The current classification of lymph node status in non-small cell lung carcinoma has not been revised since 1997. This fact has prompted many authors to point out the limits of this classification.We tried to explore the prognostic relevance of the current TNM classification in comparison with the nodal classification based on the ratio of metastatic lymph nodes (LNR) and the nodal classification based on the number of metastatic LNs (nLN). Additionally, we tried to explore the recommended number of resected LNs. This was done through a retrospective study of 39 cases. We compared the survival curves of patients using the current, RLN and nLN classifications. In the nLN classification, we grouped patients into three categories: nNO (no metastatic LNs), nN1 (1 to 2 metastatic LNs) and nN2 (> 2 metastatic LN). In the LNR classification, we grouped patients into three categories: rNO (0%), rN1 (< or = 12) and rN2 (> 12). Concerning the total number of the resected LNs, patients were categorized into two groups according to the number of LNs: < 10 versus > or = 10 and < 15 versus > or = 15.Our results showed that the LNR classification highlighted a difference in prognosis between the rN1 and rN2 groups. Moreover, survival of patients seemed to be better when the number of the resected LNs was higher.The ratio of metastatic LNs seems to be an important prognostic factor, but further studies are necessary to standardize this classification.
- [Novel miRNA genes methylated in lung tumors]. [English Abstract, Journal Article]
- Genetika 2013 Jul; 49(7):896-901.
MicroRNAs play an important role in the regulation of expression of many genes and are involved in carcinogenesis. The regulation of miRNA gene expression can involve the methylation of promoter CpG islands. In this work, the methylation of six miRNA genes (mir-107, mir-125b-1, mir-130b, mir-137, mir-375, and mir-1258) in non-small-cell lung cancer (NSCLC) was studied for the first time by methylation-specific PCR using a representative set of specimens (39 cases). Four new genes (mir-125b-1, mir-137, mir-375, and mir-1258) methylated in primary NSCLC tumors were identified with frequencies of 56, 31, 56, and 36%, respectively. The frequencies of miRNA promoter methylation in DNA of tumors and histologically normal tissues differed significantly (P < or = 0.05 by Fisher's test). In lung tissues of 20 donors without a history of cancer, these genes were only methylated in a few cases. It was also shown that the previously unstudied promoter CpG islands of mir-107 and mir-130b were not methylated in NSCLC. The frequencies of mir-125b-1 and mir-137 methylation were shown for the first time to correlate with NSCLC progression (clinical stage and metastasis).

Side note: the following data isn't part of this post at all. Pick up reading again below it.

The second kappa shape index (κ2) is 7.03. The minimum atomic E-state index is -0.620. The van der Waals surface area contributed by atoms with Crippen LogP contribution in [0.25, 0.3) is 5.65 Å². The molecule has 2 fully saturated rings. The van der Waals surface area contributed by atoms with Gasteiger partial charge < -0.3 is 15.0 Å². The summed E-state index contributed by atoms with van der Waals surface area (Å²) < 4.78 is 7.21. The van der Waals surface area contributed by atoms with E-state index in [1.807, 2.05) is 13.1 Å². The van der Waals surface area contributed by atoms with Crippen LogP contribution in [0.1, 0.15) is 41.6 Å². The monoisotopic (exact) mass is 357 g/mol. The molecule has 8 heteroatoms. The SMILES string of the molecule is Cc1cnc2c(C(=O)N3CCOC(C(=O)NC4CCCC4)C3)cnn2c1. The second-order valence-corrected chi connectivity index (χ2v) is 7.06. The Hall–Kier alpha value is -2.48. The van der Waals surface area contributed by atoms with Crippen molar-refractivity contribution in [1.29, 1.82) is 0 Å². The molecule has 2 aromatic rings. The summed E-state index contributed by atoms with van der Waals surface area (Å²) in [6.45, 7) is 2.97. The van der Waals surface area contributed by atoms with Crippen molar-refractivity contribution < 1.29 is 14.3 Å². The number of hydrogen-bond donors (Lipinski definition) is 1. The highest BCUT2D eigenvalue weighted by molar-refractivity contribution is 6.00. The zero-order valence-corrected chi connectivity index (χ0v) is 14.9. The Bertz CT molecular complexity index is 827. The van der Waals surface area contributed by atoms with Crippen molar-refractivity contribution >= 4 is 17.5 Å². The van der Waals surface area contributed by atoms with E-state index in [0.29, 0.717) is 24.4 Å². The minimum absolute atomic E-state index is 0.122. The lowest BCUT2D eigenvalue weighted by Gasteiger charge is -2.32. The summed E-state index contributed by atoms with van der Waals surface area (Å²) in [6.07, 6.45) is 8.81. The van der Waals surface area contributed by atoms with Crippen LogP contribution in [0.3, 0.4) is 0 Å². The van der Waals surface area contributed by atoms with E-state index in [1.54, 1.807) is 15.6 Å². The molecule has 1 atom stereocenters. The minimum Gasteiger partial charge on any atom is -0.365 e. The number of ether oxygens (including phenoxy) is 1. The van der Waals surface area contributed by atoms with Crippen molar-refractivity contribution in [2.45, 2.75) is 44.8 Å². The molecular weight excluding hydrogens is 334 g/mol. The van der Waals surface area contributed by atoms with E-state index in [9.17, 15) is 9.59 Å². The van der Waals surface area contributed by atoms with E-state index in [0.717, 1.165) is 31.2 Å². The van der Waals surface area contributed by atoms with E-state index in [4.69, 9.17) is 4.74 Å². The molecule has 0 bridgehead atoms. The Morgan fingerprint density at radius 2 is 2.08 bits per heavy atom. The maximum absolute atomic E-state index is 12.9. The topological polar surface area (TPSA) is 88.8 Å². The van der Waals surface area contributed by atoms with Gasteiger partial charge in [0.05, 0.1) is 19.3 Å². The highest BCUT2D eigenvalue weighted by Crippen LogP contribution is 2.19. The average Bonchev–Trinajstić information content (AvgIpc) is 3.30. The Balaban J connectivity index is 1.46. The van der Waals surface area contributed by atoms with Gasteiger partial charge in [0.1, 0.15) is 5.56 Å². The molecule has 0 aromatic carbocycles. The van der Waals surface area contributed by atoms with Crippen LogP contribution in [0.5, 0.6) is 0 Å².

- [Non-small cell lung cancer in the elderly]. [Journal Article]
- Soins Gerontol 2013 Nov-Dec; (104):45-6.
- High expression of TNFSF13 in tumor cells and fibroblasts is associated with poor prognosis in non-small cell lung cancer. [Journal Article, Research Support, Non-U.S. Gov't]
- Am J Clin Pathol 2014 Feb; 141(2):226-33.
To examine high expression of tumor necrosis factor ligand superfamily member 13 (TNFSF13), which is correlated with several malignancies.TNFSF13 messenger RNA expression in tumor cells and fibroblasts in a cohort of patients with non-small cell lung cancer (NSCLC) was analyzed by quantitative real-time polymerase chain reaction and immunohistochemistry using a tissue microarray.TNFSF13 expression was significantly higher in lung adenocarcinomas compared with squamous cell carcinomas (P = .022). High TNFSF13 expression in NSCLC stroma was related with low differentiation (P = .045) and sex (male > female, P = .005). Cox proportional hazards regression univariate and multivariable analysis revealed TNFSF13 expression in NSCLC tumor cells (P = .007) or fibroblasts (P = .027) as an independent prognostic factor in the 5-year overall survival rate.Our findings indicate TNFSF13 is a prognostic factor in NSCLC and suggest TNFSF13 may be a novel therapeutic target for NSCLC.